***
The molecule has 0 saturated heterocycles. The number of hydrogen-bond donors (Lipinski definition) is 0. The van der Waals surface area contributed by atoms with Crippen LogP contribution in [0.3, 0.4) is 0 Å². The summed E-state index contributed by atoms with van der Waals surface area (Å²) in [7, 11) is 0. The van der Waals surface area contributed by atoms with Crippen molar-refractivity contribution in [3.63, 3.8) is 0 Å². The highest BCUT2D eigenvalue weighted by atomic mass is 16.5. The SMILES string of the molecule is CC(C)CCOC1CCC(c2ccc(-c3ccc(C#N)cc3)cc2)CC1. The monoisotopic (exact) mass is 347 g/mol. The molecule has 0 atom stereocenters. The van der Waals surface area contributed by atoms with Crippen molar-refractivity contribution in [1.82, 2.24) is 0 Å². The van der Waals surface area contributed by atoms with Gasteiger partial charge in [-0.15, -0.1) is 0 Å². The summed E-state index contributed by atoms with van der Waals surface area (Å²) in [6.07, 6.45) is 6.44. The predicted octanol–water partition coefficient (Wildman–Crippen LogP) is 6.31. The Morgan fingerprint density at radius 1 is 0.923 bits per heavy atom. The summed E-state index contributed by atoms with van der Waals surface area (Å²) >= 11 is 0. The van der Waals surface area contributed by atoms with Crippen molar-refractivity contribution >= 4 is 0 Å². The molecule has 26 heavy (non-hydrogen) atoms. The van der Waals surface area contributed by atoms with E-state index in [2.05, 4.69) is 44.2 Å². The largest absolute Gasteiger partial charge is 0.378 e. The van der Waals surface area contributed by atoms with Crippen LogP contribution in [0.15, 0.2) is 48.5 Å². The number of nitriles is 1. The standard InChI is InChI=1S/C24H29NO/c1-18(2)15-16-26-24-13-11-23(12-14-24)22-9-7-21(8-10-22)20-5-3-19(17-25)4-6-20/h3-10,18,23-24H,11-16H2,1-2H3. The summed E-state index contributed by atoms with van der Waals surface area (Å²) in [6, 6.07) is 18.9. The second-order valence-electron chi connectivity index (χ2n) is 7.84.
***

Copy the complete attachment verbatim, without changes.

The molecule has 0 saturated heterocycles. The number of hydrogen-bond donors (Lipinski definition) is 0. The van der Waals surface area contributed by atoms with Crippen LogP contribution in [0.3, 0.4) is 0 Å². The summed E-state index contributed by atoms with van der Waals surface area (Å²) in [7, 11) is 0. The van der Waals surface area contributed by atoms with Crippen molar-refractivity contribution in [3.63, 3.8) is 0 Å². The highest BCUT2D eigenvalue weighted by atomic mass is 16.5. The SMILES string of the molecule is CC(C)CCOC1CCC(c2ccc(-c3ccc(C#N)cc3)cc2)CC1. The monoisotopic (exact) mass is 347 g/mol. The molecule has 0 atom stereocenters. The van der Waals surface area contributed by atoms with Crippen molar-refractivity contribution in [1.82, 2.24) is 0 Å². The van der Waals surface area contributed by atoms with Gasteiger partial charge in [-0.15, -0.1) is 0 Å². The summed E-state index contributed by atoms with van der Waals surface area (Å²) in [6.07, 6.45) is 6.44. The predicted octanol–water partition coefficient (Wildman–Crippen LogP) is 6.31. The Morgan fingerprint density at radius 1 is 0.923 bits per heavy atom. The summed E-state index contributed by atoms with van der Waals surface area (Å²) >= 11 is 0. The van der Waals surface area contributed by atoms with Crippen molar-refractivity contribution >= 4 is 0 Å². The molecule has 26 heavy (non-hydrogen) atoms. The van der Waals surface area contributed by atoms with E-state index in [2.05, 4.69) is 44.2 Å². The largest absolute Gasteiger partial charge is 0.378 e. The van der Waals surface area contributed by atoms with Crippen LogP contribution in [0.15, 0.2) is 48.5 Å². The number of nitriles is 1. The standard InChI is InChI=1S/C24H29NO/c1-18(2)15-16-26-24-13-11-23(12-14-24)22-9-7-21(8-10-22)20-5-3-19(17-25)4-6-20/h3-10,18,23-24H,11-16H2,1-2H3. The summed E-state index contributed by atoms with van der Waals surface area (Å²) in [6, 6.07) is 18.9. The second-order valence-electron chi connectivity index (χ2n) is 7.84.